Then I ask students to take my place as the “tree” and switch out the “leaves.” After singing the song and experiencing long and short sounds, we add instruments and connect to patterns.
Finally, I have them play an Ostinato and a Steady Beat part while they sing. Then during the improvisation part of the song, they get to choose what instrument and rhythm part to play.
(It would be a great idea to bring in some fall leaves, right? But I live in Arizona so I use “fake” ones in the lesson.)
These ideas will work with any fall song that you have in your collection. You can use the creative movement and improvisation ideas as extension activities. Perfect for a “teacher observation”!
Here are some more ways to reach all learners and give everyone the experience of falling leaves in the music classroom.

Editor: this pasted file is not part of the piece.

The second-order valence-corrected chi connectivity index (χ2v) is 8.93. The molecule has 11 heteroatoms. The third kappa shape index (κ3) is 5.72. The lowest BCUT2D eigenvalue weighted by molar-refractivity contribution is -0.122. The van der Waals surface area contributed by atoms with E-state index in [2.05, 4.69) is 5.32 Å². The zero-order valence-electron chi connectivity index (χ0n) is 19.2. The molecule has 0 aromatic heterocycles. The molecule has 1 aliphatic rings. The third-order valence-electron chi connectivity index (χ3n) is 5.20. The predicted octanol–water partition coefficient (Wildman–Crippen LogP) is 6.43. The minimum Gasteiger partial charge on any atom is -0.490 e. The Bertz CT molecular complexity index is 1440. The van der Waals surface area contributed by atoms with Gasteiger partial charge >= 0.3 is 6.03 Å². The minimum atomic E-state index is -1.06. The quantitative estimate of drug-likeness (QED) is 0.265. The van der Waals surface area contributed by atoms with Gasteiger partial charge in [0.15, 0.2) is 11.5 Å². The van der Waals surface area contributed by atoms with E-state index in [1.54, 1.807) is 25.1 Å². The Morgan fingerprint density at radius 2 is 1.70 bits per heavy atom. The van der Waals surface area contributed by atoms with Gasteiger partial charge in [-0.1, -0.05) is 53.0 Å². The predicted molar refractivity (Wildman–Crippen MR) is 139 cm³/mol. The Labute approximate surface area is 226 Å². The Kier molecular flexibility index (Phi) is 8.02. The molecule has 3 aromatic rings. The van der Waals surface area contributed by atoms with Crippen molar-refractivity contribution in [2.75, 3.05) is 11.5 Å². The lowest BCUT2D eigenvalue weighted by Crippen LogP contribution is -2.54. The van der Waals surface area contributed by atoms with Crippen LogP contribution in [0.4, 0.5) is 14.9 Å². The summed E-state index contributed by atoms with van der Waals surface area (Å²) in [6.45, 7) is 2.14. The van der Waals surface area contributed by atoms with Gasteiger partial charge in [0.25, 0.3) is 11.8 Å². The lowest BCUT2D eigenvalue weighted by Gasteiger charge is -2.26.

CONNECT WITH LITERACY
I love connecting literacy with music, and “Leaves” by David Ezra Stein is a nice addition to singing fall songs. Here is a nice reading of the book if you don’t have it.
After singing the song and reading the book, I have the students experiment with some creative movement. I ask them to show me how a leaf falls to the ground. If anyone falls with a thud (which I know they will do), I ask the class “What kinds of sounds do leaves make when they fall to the ground?” This would be a gentle reminder that leaves do not “thud.”
CONNECT WITH FALL SONGS
I love this gentle song and the video graphics. It shows falling leaves, which is important for the students to see, especially if they have not experienced the fall season.